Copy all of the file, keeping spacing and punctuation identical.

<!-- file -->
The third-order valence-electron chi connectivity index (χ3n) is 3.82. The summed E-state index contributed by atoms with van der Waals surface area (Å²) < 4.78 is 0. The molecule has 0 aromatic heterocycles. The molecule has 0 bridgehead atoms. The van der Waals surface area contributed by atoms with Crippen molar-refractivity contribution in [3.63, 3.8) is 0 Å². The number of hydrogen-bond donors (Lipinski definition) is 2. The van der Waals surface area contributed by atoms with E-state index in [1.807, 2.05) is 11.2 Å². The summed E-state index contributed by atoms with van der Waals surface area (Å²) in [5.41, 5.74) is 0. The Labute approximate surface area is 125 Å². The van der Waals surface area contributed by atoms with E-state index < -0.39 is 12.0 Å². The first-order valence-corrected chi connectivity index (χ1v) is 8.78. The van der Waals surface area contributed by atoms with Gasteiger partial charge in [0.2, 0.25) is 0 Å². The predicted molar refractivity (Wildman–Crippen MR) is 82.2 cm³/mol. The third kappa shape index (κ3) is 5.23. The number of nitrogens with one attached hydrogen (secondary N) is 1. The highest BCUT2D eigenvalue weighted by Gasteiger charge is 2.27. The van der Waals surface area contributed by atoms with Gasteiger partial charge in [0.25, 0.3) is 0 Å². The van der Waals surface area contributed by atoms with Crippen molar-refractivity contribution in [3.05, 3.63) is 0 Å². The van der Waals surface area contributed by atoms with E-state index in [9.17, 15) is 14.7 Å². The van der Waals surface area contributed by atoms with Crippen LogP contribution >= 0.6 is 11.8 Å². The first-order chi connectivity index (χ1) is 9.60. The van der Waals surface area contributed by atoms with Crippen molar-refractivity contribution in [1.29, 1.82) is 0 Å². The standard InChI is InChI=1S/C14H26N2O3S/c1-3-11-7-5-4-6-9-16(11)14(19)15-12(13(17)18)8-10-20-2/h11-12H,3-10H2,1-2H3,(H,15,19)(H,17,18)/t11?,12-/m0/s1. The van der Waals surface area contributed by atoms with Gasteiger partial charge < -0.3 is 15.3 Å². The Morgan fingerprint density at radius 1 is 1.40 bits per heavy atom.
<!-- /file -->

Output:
The third-order valence-electron chi connectivity index (χ3n) is 3.82. The summed E-state index contributed by atoms with van der Waals surface area (Å²) < 4.78 is 0. The molecule has 0 aromatic heterocycles. The molecule has 0 bridgehead atoms. The van der Waals surface area contributed by atoms with Crippen molar-refractivity contribution in [3.63, 3.8) is 0 Å². The number of hydrogen-bond donors (Lipinski definition) is 2. The van der Waals surface area contributed by atoms with E-state index in [1.807, 2.05) is 11.2 Å². The summed E-state index contributed by atoms with van der Waals surface area (Å²) in [5.41, 5.74) is 0. The Labute approximate surface area is 125 Å². The van der Waals surface area contributed by atoms with E-state index < -0.39 is 12.0 Å². The first-order valence-corrected chi connectivity index (χ1v) is 8.78. The van der Waals surface area contributed by atoms with Gasteiger partial charge in [0.2, 0.25) is 0 Å². The predicted molar refractivity (Wildman–Crippen MR) is 82.2 cm³/mol. The third kappa shape index (κ3) is 5.23. The number of nitrogens with one attached hydrogen (secondary N) is 1. The highest BCUT2D eigenvalue weighted by Gasteiger charge is 2.27. The van der Waals surface area contributed by atoms with Gasteiger partial charge in [0.25, 0.3) is 0 Å². The van der Waals surface area contributed by atoms with Crippen molar-refractivity contribution in [3.05, 3.63) is 0 Å². The van der Waals surface area contributed by atoms with E-state index in [9.17, 15) is 14.7 Å². The van der Waals surface area contributed by atoms with Crippen LogP contribution >= 0.6 is 11.8 Å². The first-order chi connectivity index (χ1) is 9.60. The van der Waals surface area contributed by atoms with Crippen molar-refractivity contribution in [1.29, 1.82) is 0 Å². The standard InChI is InChI=1S/C14H26N2O3S/c1-3-11-7-5-4-6-9-16(11)14(19)15-12(13(17)18)8-10-20-2/h11-12H,3-10H2,1-2H3,(H,15,19)(H,17,18)/t11?,12-/m0/s1. The van der Waals surface area contributed by atoms with Gasteiger partial charge < -0.3 is 15.3 Å². The Morgan fingerprint density at radius 1 is 1.40 bits per heavy atom.